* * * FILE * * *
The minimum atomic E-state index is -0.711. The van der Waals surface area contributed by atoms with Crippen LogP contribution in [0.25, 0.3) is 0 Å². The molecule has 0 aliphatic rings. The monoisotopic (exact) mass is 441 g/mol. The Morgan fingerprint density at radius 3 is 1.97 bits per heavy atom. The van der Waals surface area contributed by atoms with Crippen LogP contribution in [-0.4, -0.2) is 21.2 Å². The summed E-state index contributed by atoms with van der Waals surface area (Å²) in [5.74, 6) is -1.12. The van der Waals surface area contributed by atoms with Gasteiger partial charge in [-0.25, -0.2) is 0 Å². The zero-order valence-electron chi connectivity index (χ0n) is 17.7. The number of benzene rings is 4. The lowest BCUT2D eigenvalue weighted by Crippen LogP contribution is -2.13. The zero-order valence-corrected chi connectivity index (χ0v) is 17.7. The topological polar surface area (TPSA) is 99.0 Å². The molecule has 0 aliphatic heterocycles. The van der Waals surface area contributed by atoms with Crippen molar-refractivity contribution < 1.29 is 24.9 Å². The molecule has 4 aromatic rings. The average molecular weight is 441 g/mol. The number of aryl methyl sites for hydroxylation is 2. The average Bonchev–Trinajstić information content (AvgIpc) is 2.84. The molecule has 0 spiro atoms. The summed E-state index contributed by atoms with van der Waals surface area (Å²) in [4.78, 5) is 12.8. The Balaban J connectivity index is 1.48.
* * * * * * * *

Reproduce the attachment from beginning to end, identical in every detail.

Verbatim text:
The minimum atomic E-state index is -0.711. The van der Waals surface area contributed by atoms with Crippen LogP contribution in [0.25, 0.3) is 0 Å². The molecule has 0 aliphatic rings. The monoisotopic (exact) mass is 441 g/mol. The Morgan fingerprint density at radius 3 is 1.97 bits per heavy atom. The van der Waals surface area contributed by atoms with Crippen LogP contribution in [-0.4, -0.2) is 21.2 Å². The summed E-state index contributed by atoms with van der Waals surface area (Å²) in [5.74, 6) is -1.12. The van der Waals surface area contributed by atoms with Gasteiger partial charge in [-0.25, -0.2) is 0 Å². The zero-order valence-electron chi connectivity index (χ0n) is 17.7. The number of benzene rings is 4. The lowest BCUT2D eigenvalue weighted by Crippen LogP contribution is -2.13. The zero-order valence-corrected chi connectivity index (χ0v) is 17.7. The topological polar surface area (TPSA) is 99.0 Å². The molecule has 0 aliphatic heterocycles. The van der Waals surface area contributed by atoms with Crippen molar-refractivity contribution < 1.29 is 24.9 Å². The molecule has 4 aromatic rings. The average molecular weight is 441 g/mol. The number of aryl methyl sites for hydroxylation is 2. The average Bonchev–Trinajstić information content (AvgIpc) is 2.84. The molecule has 0 spiro atoms. The summed E-state index contributed by atoms with van der Waals surface area (Å²) in [4.78, 5) is 12.8. The Balaban J connectivity index is 1.48.